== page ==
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India launches 101st space mission, and looks to Mars

The mission will be carried out without international help, highlighting the growth and ambition of India's home-grown space program, which plans to launch a mission to Mars.

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Skeptics question not only the tough deadline, but whether India should be spending almost $90 million on a scientific mission that comes amid economic slowdown in India and after the US has already undertaken a similar mission.

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Not everyone has been critical, however. “India is a country which works on different levels,” says Krishan Lal, president of the Indian National Science Academy. “On the one hand, we have a space mission, on the other hand a large number of bullock carts. You can’t, say, remove all the bullock carts, then move into space. You have to move forward in all directions.”            

No space race

Officials have defended their program: ISRO chief Radhakrishnan pointed out that of this year’s budget, 55 percent was allocated to space applications like communication, navigation, and remote sensing, 36 percent to launch vehicles and just 9 percent to science and exploration missions including Chandrayan 2 and the Mars orbiter.

Many observers agree that prestige is partly behind the Mars mission (the announcement was made when it became clear that the second Moon mission would not keep its 2013 date and even took the scientific community by surprise). But they also say there is little evidence India is engaged in a real space race. China’s space exploration program is far ahead of India’s, especially in manned spaceflight.

“India’s space program will be driven by its budgets, not by a race with competitors,” said Dinshaw Mistry, an associate professor of political science at the University of Cincinnati specializing in nuclear, missile, and space technology, in an e-mail. The Mars mission is “relatively cheap,” he notes, “costing no more than launching a satellite, while a manned mission is an order of magnitude more expensive and far more risky.”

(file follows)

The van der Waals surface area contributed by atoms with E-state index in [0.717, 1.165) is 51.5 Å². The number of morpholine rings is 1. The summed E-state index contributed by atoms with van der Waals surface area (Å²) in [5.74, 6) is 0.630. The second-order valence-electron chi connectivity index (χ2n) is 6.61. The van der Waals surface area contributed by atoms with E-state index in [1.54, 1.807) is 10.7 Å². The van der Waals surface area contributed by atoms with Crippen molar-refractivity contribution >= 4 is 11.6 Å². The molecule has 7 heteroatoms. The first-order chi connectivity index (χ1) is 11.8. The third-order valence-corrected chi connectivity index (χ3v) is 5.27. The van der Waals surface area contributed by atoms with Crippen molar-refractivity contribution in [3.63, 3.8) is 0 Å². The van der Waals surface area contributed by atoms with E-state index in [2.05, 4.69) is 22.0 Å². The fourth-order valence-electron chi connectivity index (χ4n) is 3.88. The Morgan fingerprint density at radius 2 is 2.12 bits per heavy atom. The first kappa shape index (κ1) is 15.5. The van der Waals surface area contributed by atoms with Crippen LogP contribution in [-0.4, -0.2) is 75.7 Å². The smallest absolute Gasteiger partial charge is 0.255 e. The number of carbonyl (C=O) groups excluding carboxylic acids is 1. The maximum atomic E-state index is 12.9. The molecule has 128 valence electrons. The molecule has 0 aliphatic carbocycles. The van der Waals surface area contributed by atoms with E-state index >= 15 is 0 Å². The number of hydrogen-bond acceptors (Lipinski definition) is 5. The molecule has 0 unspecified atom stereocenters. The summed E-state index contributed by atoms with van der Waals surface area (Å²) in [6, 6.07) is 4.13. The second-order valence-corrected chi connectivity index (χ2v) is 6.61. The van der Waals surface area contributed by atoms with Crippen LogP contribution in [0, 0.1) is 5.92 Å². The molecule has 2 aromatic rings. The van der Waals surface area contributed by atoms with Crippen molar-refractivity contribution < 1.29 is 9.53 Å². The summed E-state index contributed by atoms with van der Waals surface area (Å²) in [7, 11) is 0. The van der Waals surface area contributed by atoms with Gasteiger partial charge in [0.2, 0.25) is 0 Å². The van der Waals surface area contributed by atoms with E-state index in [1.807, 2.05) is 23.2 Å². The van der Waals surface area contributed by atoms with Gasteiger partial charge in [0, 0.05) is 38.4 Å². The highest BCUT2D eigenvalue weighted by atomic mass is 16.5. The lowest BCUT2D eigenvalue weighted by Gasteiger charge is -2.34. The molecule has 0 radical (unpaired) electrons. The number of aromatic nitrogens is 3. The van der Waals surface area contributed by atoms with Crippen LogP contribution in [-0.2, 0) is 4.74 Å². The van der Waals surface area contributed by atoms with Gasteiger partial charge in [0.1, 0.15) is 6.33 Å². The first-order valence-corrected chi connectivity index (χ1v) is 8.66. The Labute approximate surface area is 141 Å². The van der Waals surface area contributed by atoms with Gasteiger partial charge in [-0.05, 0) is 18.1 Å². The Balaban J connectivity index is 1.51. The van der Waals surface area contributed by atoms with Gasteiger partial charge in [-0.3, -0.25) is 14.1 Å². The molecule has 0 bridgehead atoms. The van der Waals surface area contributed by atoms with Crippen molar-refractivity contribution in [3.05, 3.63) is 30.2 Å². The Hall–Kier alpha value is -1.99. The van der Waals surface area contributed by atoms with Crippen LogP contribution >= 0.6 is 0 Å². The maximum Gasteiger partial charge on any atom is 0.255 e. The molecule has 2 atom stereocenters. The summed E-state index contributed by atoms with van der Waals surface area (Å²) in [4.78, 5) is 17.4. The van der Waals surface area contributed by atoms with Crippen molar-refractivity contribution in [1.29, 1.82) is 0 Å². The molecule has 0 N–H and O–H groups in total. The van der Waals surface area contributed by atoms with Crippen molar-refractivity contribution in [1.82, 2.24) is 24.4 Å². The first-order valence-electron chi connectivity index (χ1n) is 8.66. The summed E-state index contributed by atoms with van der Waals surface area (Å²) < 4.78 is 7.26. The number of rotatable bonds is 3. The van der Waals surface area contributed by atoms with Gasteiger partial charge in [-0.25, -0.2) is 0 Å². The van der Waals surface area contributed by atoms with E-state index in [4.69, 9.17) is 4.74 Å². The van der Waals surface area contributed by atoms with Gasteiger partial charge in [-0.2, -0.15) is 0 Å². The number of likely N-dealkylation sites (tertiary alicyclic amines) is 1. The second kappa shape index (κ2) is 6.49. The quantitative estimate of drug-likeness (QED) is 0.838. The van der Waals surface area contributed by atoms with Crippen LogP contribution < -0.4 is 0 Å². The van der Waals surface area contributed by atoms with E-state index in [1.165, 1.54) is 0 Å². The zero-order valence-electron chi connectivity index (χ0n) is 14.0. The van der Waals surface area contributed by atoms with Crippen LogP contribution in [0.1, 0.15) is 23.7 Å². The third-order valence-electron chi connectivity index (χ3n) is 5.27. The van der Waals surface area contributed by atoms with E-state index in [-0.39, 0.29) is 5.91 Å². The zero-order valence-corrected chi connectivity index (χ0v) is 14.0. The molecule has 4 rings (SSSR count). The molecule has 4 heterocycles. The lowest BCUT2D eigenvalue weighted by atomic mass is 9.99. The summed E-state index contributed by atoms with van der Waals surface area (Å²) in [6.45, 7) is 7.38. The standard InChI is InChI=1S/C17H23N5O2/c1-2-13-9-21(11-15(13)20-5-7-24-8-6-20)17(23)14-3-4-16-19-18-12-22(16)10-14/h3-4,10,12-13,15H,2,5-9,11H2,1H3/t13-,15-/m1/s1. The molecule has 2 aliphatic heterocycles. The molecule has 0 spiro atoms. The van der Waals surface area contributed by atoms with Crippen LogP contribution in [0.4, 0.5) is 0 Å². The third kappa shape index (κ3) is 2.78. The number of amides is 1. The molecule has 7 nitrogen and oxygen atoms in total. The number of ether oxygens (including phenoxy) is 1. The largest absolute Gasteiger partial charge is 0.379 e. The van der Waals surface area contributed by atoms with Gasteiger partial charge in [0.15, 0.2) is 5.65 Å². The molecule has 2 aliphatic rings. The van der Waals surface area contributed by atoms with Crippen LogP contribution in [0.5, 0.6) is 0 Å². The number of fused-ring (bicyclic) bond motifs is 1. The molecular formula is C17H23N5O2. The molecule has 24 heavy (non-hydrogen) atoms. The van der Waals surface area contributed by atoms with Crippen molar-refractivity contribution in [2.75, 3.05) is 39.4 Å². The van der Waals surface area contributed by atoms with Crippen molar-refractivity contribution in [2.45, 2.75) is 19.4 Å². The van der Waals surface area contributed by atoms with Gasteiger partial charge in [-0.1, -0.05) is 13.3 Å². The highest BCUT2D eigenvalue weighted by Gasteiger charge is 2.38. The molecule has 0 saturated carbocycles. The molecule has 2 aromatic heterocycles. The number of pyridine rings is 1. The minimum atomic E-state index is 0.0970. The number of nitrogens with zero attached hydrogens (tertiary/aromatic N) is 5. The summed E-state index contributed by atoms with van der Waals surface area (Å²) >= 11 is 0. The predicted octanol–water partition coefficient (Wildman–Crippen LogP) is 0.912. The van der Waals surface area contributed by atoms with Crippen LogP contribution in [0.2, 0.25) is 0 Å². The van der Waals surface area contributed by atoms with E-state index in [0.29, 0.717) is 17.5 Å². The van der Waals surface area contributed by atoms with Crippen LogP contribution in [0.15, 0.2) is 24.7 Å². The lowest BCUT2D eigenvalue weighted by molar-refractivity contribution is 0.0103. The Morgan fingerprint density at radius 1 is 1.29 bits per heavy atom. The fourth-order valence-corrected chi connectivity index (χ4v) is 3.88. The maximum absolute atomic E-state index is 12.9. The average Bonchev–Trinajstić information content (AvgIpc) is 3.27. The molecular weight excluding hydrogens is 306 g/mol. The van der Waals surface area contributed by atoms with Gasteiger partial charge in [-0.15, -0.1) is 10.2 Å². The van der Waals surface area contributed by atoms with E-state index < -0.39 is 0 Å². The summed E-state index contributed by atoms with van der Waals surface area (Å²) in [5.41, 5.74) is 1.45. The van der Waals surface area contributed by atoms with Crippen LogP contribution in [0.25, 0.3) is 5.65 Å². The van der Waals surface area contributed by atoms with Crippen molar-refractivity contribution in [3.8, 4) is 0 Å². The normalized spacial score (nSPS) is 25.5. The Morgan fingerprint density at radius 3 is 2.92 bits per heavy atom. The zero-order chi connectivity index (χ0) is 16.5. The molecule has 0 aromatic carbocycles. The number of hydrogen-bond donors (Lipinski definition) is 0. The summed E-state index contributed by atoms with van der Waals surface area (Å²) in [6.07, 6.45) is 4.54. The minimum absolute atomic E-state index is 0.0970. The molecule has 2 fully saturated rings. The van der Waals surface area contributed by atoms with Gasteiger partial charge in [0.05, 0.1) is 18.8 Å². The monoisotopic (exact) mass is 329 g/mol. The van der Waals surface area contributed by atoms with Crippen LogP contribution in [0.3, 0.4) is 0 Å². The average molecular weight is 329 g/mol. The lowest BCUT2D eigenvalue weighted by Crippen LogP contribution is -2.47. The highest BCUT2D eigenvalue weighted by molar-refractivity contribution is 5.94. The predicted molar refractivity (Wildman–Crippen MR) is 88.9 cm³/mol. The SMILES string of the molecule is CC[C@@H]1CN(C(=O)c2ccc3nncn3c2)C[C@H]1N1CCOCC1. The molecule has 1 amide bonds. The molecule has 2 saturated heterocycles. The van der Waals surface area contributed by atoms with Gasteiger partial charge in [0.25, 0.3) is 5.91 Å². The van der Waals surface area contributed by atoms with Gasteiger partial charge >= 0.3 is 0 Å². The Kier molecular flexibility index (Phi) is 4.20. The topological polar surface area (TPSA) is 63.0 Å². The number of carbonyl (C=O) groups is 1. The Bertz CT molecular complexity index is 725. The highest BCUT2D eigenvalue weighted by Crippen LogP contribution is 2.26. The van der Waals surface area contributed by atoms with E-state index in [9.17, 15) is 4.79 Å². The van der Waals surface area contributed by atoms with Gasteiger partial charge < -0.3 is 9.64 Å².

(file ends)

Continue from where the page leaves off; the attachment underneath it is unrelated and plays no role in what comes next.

Less controversial has been ISRO’s entry into the multibillion dollar international commercial launch market via Antrix, its commercial arm. India has launched 29 foreign satellites during the past decade, including the simultaneous launch of the French SPOT 6 and a Japanese microsatellite in September.

But “India has barely begun to scratch the surface” of the market, says Susmita Mohanty, founder and CEO of Earth2Orbit, India’s first private space start-up.

ISRO is still perfecting its Geosynchronous Launch Vehicle,which is meant for launching telecommunications satellites, but it has a robust Polar Satellite Launch Vehicle for launching earth observation satellites, Dr. Mohanty notes. Theoretically ISRO is capable of building and launching five to six Polar Satellite Launch Vehicles a year but for the past few years, has launched about two a year, she says, “most likely because our national priorities precede any commercial intent.”

To grab a greater chunk of the market, says Mohanty, who has previously worked in the aerospace industry in US and Europe, ISRO would have to “develop a more international outlook” and privatize routine rocket manufacturing.

There are signs that this is already happening. At the recent close of Bangalore's Space Expo, Radhakrishnan said that ISRO plans to encourage private participation so that it can focus on research and development. He suggested that what India needs is a consortium of big space contracting companies similar to the US. 

“We can learn from Europe and America though their situation is different,” he said. 

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